"Bookstores are my favorite places in the world. When I visit a city I don't read up on restaurants or tourist spots; I want to know where the best bookstores are," said Tom Nissley, an author, former editor for Amazon Books, four-time Jeopardy! champion and now owner of an indie bookstore. Earlier this spring, he purchased Santoro's Books, a 1,200-square-foot indie in the Phinney Ridge/Greenwood neighborhood of Seattle, Wash., from longtime-owner Carol Santoro. (The sale became public last week.) He'll officially take over the store May 5, close it for a month to refresh the space and make some inventory adjustments, then reopen as Phinney Books.
Nissley spent a decade, starting in 2000, working for Amazon, where he founded and edited the site's Omnivoracious books blog, and had more or less the same role during his time there, which was, he said, "finding good books and recommending them." Things changed in 2010 when an eight-game streak won him $235,400 on Jeopardy!
"I had no plans to go from that [working at Amazon] to indie bookselling," explained Nissley. "Writing is what I kind of day-dreamed about and did in my spare time. Winning a lot of money on a game show gave me the chance to have time to write a book."
That book was A Reader's Book of Days: True Tales from the Lives and Works of Writers for Every Day of the Year, which came out in November 2013. The impetus to become a bookseller didn't arrive until this winter. Nissley had dinner one night with Cathy Fiebach, the owner of Main Point Books in Bryn Mawr, Pa., while she was in town for Winter Institute 9 (to which Nissley had hoped to go, as an author). They stopped by Elliott Bay Book Company and "talked shop" throughout the evening.
|L.-r.: Jim Santoro and Carol Santoro, Laura Silverstein, Henry Silverstein, Tom Nissley and Peter Silverstein.
"At the end of the night, after dinner and after Cathy left, I told my wife that I really would love to own a bookstore," Nissley recounted. "I didn't think it would happen, but then the very next morning someone forwarded the e-mail that Santoro's Book was up for sale. It felt like the universe was talking to me."
Given that Santoro's Books is only eight blocks from his house, Nissley felt obligated to at least look into it. And the more he investigated buying the store, the more doable, and desirable, it seemed.
"It couldn't be more of a perfect situation," Nissley said. He then reached out to his veteran indie bookseller friends. "I thought they would be the first people to talk me out of it, but they were the first to talk me into it."
Nissley has never worked in retail, let alone in a bookstore. By his estimation, he took the Borders qualifying test some 25 years ago, but probably didn't pass. To get something of a crash course in bookselling, he shadowed booksellers for a day at Elliott Bay and shadowed Carol Santoro many times.
Most of the changes Nissley wants to make in the store will come in the form of additional sidelines; he plans to add custom paper goods and handbags made by Glittersweet, a company owned by wife, Laura Silverstein. And although he plans to leave the store's book selection largely the same, he looks forward to adding some titles close to his heart.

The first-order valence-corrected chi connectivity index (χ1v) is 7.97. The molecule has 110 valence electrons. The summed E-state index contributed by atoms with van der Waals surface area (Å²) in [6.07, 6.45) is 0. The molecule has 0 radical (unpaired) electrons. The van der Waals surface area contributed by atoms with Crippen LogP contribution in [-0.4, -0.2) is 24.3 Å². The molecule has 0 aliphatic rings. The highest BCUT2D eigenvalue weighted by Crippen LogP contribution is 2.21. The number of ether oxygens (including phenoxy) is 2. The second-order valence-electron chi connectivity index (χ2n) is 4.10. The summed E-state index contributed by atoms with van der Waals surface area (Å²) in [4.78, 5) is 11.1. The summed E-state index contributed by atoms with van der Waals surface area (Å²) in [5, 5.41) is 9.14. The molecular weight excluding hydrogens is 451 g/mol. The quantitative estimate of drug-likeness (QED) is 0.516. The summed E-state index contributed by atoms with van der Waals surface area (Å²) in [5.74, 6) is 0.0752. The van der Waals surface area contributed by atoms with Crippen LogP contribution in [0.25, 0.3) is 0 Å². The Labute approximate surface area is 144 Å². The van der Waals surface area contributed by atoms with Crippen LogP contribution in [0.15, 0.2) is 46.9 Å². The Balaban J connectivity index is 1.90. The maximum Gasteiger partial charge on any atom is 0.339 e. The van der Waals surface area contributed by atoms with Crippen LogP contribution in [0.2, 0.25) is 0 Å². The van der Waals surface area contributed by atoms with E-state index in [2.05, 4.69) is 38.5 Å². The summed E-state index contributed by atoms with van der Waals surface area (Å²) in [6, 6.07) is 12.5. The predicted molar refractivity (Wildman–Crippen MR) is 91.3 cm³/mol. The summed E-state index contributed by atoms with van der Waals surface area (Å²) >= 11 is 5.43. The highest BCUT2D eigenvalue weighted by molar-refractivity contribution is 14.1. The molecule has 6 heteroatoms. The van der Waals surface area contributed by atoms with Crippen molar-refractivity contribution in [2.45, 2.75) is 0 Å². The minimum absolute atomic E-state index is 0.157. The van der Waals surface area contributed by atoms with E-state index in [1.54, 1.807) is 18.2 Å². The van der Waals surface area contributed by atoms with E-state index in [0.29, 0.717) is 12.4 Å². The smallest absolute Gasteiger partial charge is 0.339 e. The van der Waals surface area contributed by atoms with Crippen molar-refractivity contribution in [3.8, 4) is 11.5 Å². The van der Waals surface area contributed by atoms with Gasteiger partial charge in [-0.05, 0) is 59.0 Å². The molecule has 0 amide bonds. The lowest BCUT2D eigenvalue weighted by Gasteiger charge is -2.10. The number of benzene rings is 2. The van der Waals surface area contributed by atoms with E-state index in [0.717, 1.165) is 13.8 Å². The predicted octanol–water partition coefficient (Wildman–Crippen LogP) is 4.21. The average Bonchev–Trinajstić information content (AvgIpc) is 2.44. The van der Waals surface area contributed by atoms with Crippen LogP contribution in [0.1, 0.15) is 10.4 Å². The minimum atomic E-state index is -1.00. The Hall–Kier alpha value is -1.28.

"Keeping up with new books I love, but the things I love the most are forgotten classics, books that have just barely stayed alive for years," said Nissley, who joked that he considered himself the "number one fan" of the New York Review Books Classics reprint series. He intends to carry several such reprint series. "What's a lot of fun for me as a reader and bookseller is letting people know about books that may not be new, but are new to them."
Phinney Books will host authors and events, but given that there is no shortage of either great bookstores or great reading series in Seattle, Nissley imagines that he'll have to be unorthodox to draw in customers. "It's pretty competitive to get people in, and we don't have a huge space," he said. "One advantage of that is we're going to have to be creative with the events we do. I'm pretty well connected among publishers and authors, and I'll try to take advantage of that. Maybe not bring someone in for a standard reading, but try to do something unique and untraditional."
Nissley is open to partnerships with local businesses, but no concrete plans are yet in place. The "really magical partnership," he said, would be with 826 Seattle, a nonprofit writing and tutoring center that is only seven blocks from the store. Nissley was unsure if the store would ever carry e-readers, but he won't have them at launch. "Coming from Amazon, one thing I've learned is that my first job [as an indie] is not trying to do what Amazon does," Nissley said. "They're really good at what they do. What I'm most interested in doing is doing what Amazon can't do--really getting to know my customers, stocking books where people can pore over them. The first thing is to be a physical, independent bookstore. Then we'll see." --Alex Mutter